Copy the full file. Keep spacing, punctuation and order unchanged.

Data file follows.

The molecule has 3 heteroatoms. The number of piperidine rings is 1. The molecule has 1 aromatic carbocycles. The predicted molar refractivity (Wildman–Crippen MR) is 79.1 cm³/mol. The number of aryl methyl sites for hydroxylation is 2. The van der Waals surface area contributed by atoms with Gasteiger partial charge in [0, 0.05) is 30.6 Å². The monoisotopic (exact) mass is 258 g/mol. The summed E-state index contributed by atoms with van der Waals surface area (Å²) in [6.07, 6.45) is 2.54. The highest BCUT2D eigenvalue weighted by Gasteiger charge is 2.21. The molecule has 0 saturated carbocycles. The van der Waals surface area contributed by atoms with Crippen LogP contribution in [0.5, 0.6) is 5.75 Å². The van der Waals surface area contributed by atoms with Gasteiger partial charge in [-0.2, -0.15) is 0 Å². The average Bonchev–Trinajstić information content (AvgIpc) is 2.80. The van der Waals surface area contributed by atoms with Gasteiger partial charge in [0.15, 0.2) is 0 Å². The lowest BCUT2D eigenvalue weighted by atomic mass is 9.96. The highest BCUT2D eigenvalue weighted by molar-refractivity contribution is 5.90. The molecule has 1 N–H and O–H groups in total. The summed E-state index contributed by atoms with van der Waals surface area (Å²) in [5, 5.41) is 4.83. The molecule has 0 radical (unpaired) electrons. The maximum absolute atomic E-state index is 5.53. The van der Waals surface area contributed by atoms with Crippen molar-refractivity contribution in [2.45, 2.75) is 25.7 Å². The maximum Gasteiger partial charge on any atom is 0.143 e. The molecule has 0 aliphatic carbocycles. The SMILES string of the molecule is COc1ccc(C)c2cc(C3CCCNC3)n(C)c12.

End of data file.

The molecule has 3 heteroatoms. The number of piperidine rings is 1. The molecule has 1 aromatic carbocycles. The predicted molar refractivity (Wildman–Crippen MR) is 79.1 cm³/mol. The number of aryl methyl sites for hydroxylation is 2. The van der Waals surface area contributed by atoms with Gasteiger partial charge in [0, 0.05) is 30.6 Å². The monoisotopic (exact) mass is 258 g/mol. The summed E-state index contributed by atoms with van der Waals surface area (Å²) in [6.07, 6.45) is 2.54. The highest BCUT2D eigenvalue weighted by Gasteiger charge is 2.21. The molecule has 0 saturated carbocycles. The van der Waals surface area contributed by atoms with Crippen LogP contribution in [0.5, 0.6) is 5.75 Å². The van der Waals surface area contributed by atoms with Gasteiger partial charge in [-0.2, -0.15) is 0 Å². The average Bonchev–Trinajstić information content (AvgIpc) is 2.80. The van der Waals surface area contributed by atoms with Gasteiger partial charge in [0.15, 0.2) is 0 Å². The lowest BCUT2D eigenvalue weighted by atomic mass is 9.96. The highest BCUT2D eigenvalue weighted by molar-refractivity contribution is 5.90. The molecule has 1 N–H and O–H groups in total. The summed E-state index contributed by atoms with van der Waals surface area (Å²) in [5, 5.41) is 4.83. The molecule has 0 radical (unpaired) electrons. The maximum absolute atomic E-state index is 5.53. The van der Waals surface area contributed by atoms with Crippen molar-refractivity contribution in [2.45, 2.75) is 25.7 Å². The maximum Gasteiger partial charge on any atom is 0.143 e. The molecule has 0 aliphatic carbocycles. The SMILES string of the molecule is COc1ccc(C)c2cc(C3CCCNC3)n(C)c12.